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Proc Natl Acad Sci U S A. 2007 Mar 13;104(11):4473-8. Epub 2007 Mar 7.

A statistical phylogeography of influenza A H5N1.

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  • 1Department of Ecology and Evolutionary Biology, University of California-Irvine, 321 Steinhaus Hall, Irvine, CA 92697, USA. rwallace@uci.edu

Abstract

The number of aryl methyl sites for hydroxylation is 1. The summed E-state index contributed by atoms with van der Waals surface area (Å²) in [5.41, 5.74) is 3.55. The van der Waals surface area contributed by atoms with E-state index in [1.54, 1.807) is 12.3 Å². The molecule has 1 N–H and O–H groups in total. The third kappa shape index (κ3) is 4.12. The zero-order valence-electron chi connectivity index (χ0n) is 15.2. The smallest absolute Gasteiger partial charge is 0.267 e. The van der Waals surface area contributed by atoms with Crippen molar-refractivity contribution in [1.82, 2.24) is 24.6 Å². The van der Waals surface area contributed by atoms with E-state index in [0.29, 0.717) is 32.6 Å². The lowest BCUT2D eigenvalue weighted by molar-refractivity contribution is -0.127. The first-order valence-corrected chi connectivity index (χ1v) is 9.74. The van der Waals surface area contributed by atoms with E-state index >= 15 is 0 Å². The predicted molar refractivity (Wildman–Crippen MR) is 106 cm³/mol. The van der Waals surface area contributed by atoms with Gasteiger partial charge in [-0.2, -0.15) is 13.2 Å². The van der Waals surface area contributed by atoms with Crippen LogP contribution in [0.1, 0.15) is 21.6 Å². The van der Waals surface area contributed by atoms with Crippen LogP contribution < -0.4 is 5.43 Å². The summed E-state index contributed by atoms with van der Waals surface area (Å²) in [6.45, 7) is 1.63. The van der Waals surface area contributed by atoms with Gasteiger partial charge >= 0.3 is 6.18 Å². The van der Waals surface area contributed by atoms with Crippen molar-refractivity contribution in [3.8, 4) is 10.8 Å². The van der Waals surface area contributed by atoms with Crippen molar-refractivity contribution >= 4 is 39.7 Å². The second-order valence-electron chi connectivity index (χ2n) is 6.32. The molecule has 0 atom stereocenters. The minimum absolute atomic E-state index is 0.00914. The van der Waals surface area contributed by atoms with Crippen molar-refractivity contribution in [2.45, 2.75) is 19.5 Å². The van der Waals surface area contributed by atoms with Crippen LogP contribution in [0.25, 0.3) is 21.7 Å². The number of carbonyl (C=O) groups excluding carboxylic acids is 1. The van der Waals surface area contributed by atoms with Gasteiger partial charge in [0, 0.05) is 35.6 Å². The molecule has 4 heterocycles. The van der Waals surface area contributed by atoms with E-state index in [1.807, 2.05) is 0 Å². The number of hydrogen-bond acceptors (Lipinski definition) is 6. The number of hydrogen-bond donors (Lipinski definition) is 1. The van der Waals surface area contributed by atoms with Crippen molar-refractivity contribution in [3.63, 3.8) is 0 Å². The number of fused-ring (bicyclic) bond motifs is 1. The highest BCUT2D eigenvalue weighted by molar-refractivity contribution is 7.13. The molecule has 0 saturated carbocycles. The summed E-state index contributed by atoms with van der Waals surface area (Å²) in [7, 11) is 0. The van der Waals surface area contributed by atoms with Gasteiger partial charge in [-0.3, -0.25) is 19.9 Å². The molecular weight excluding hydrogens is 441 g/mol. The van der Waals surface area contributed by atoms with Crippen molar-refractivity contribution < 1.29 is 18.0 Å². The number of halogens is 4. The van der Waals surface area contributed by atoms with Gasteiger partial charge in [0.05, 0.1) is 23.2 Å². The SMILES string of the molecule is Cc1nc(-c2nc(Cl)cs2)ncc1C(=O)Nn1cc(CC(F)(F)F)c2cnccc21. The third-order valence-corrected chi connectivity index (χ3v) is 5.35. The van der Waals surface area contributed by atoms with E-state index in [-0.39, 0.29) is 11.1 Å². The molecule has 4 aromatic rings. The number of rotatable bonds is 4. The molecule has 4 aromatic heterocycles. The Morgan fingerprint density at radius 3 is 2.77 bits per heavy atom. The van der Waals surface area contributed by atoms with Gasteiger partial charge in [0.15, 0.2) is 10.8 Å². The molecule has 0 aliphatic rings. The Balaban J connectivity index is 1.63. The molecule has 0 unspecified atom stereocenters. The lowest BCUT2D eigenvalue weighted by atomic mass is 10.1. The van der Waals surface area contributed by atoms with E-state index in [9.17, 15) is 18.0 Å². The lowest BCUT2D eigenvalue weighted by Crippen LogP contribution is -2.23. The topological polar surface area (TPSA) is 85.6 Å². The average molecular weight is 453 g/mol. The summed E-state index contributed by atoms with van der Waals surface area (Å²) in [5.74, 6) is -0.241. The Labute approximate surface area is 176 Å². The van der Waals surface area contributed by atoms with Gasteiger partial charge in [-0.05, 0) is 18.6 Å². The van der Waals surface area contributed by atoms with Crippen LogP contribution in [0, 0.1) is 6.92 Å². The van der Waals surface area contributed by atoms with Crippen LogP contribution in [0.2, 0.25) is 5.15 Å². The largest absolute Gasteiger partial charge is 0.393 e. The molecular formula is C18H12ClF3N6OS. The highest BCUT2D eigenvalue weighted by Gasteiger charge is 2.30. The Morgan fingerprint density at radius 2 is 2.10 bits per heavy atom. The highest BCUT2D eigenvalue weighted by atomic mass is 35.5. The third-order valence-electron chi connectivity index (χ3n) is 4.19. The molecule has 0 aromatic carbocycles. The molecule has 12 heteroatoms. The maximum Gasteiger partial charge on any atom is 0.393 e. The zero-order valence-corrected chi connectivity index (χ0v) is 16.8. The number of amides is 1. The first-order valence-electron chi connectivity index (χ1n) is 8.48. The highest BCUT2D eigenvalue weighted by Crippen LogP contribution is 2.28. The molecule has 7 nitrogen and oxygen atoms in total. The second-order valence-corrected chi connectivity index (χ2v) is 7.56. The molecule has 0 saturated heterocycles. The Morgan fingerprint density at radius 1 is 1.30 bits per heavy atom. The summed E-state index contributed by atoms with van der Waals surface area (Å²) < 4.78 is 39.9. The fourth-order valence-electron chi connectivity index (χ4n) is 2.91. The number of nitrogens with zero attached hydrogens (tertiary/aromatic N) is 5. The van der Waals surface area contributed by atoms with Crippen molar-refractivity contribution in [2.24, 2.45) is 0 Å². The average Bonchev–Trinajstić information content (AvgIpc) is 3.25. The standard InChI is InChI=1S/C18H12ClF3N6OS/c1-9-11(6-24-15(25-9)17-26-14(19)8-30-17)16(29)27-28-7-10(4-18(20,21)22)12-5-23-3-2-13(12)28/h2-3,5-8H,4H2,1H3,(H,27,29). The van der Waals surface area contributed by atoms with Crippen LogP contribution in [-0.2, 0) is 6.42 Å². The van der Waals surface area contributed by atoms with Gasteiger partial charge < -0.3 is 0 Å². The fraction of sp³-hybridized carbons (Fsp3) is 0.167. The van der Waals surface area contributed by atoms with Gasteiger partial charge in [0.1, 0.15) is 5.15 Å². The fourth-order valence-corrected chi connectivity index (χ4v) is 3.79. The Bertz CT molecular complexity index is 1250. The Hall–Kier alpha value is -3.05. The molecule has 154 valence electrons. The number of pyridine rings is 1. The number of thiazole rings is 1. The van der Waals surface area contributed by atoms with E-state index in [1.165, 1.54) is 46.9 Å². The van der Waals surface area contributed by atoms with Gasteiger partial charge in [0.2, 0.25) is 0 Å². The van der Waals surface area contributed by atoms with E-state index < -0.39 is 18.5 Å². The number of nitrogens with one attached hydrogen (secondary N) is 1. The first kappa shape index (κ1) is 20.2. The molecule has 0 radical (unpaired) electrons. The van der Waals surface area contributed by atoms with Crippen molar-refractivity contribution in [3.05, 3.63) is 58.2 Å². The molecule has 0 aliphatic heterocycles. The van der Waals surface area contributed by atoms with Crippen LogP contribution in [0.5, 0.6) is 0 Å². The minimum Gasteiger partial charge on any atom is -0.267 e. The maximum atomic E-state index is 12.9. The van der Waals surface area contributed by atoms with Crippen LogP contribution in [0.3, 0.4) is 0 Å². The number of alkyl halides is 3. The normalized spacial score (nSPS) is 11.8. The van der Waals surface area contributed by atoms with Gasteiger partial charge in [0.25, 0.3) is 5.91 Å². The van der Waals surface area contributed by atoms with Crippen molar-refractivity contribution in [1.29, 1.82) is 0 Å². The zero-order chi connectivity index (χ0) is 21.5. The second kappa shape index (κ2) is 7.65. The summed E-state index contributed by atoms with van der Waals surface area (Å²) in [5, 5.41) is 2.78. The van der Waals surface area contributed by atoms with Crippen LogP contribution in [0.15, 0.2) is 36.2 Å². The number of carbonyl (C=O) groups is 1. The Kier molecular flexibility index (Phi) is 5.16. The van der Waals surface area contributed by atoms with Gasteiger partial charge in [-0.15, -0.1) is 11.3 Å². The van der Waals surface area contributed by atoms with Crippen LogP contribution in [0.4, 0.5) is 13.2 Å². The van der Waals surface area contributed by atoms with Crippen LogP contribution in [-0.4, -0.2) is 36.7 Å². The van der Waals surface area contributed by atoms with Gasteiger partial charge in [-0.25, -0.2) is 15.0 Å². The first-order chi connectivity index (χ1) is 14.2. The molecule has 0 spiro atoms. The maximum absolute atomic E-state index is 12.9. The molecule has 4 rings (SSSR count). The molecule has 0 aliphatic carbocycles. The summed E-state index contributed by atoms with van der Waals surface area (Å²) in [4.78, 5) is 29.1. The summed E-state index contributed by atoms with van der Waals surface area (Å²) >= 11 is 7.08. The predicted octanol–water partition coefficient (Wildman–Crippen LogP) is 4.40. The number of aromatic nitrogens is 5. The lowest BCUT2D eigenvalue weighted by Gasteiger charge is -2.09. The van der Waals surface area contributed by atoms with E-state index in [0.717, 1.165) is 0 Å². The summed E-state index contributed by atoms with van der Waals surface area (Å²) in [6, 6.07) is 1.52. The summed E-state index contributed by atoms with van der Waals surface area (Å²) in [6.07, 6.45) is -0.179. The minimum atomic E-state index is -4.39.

The geographic diffusion of highly pathogenic influenza A H5N1 has largely been traced from the perspective of the virus's victims. Birds of a variety of avian orders have been sampled across localities, and their infection has been identified by a general genetic test. Another approach tracks the migration from the perspective of the virus alone, by way of a phylogeography of H5N1 genetic sequences. Although several phylogenies in the literature have labeled H5N1 clades by geographic region, none has analytically inferred the history of the virus's migration. With a statistical phylogeography of 192 hemagglutinin and neuraminidase isolates, we show that the Chinese province of Guangdong is the source of multiple H5N1 strains spreading at both regional and international scales. In contrast, Indochina appears to be a regional sink, at the same time demonstrating bidirectional dispersal among localities within the region. An evolutionary trace of HA(1) across the phylogeography suggests a mechanism by which H5N1 is able to infect repeated cycles of host species across localities, regardless of the host species first infected in each locale. The trace also hypothesizes amino acid replacements that preceded the first recorded outbreak of pathogenic H5N1 in Hong Kong, 1997.

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